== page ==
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a particularly nasty stain, where somebody's decided to spit up against it.

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This isn't just something that the council doesn't like the look of.

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Local businesses have had enough of it, too.

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They're pretty much spitting outside my shop and making the High Street look ugly and it is really bad.

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I think it's disgusting because it discolours the High Street. As it builds up,

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it forms a moss on the pavement and it's not washed by the rain.

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So it's permanently on the ground, it is filthy and it is unhygienic.

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There is no reason. They should be found.

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And the more you look, the more you'll find.

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This progresses right along the High Road. Indiscriminate staining.

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We'll get to a tree and, typically, around the base of it,

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somebody will have spat all up against the stump of the tree.

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And where they're a bit more visible, there'll be a little less spitting,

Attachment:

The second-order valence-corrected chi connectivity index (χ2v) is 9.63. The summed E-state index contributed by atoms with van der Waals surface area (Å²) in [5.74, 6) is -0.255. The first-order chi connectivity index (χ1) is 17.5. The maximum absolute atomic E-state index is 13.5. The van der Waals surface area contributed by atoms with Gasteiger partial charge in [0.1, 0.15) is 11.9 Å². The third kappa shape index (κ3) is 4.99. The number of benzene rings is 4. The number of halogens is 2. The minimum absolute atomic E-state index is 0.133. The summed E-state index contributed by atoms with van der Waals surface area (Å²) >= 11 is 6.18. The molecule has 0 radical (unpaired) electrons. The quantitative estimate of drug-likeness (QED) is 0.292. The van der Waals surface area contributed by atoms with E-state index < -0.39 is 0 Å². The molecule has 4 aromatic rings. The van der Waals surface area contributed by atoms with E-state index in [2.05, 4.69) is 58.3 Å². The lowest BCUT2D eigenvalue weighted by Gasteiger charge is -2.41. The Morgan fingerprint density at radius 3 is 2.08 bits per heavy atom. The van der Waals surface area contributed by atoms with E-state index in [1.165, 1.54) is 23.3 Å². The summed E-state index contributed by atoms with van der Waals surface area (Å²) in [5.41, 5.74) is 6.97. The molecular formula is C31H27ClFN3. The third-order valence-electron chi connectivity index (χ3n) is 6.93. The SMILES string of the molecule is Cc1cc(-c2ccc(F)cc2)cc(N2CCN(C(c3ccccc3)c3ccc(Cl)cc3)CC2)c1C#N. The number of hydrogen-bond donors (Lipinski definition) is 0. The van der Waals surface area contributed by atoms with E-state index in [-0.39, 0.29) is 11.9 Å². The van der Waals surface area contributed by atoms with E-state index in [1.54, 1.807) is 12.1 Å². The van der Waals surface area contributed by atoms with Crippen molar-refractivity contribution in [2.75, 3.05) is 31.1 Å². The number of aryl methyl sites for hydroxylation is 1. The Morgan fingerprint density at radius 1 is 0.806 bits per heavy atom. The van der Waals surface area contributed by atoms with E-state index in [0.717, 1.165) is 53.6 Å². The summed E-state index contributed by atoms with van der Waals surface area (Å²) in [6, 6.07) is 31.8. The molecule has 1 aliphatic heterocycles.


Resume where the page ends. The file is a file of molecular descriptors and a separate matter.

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because they want to do it as surreptitiously as they can.

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So plotting their movements around Wembley isn't particularly difficult, if you just follow the paan trails.

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The council has decided to deal with the problem in two stages.

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So the first thing is to make people aware. One of the things we've got here is one of our banners,

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which makes it fairly obvious that we mean business.

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And we give people a clear indicator, we say, "You could be fined £80."

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So if people are hit in their pockets with a fine, we think that will have an impact on

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whether they choose to spit or not.

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Spitting paan is an issue right across the UK

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and councils are now taking action against the people who do it.

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So, if you're thinking of spitting paan onto a street like this, think again,

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or you could be facing an £80 fine.

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If you don't dispose of your rubbish properly in the London borough of Enfield,

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there's a man who's likely to come knocking on your door...

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enviro enforcer, Jeff Elliott.

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I don't understand why people see rubbish and want to throw it on top. Why not do the responsible thing?

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But you get someone like me who'll come along and we'll give them some bad news.

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Every day, Jeff's hot on the heels of people who are illegally dumping rubbish on his patch.

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One of his big bugbears is when there's been a fly-tip and then people think it's OK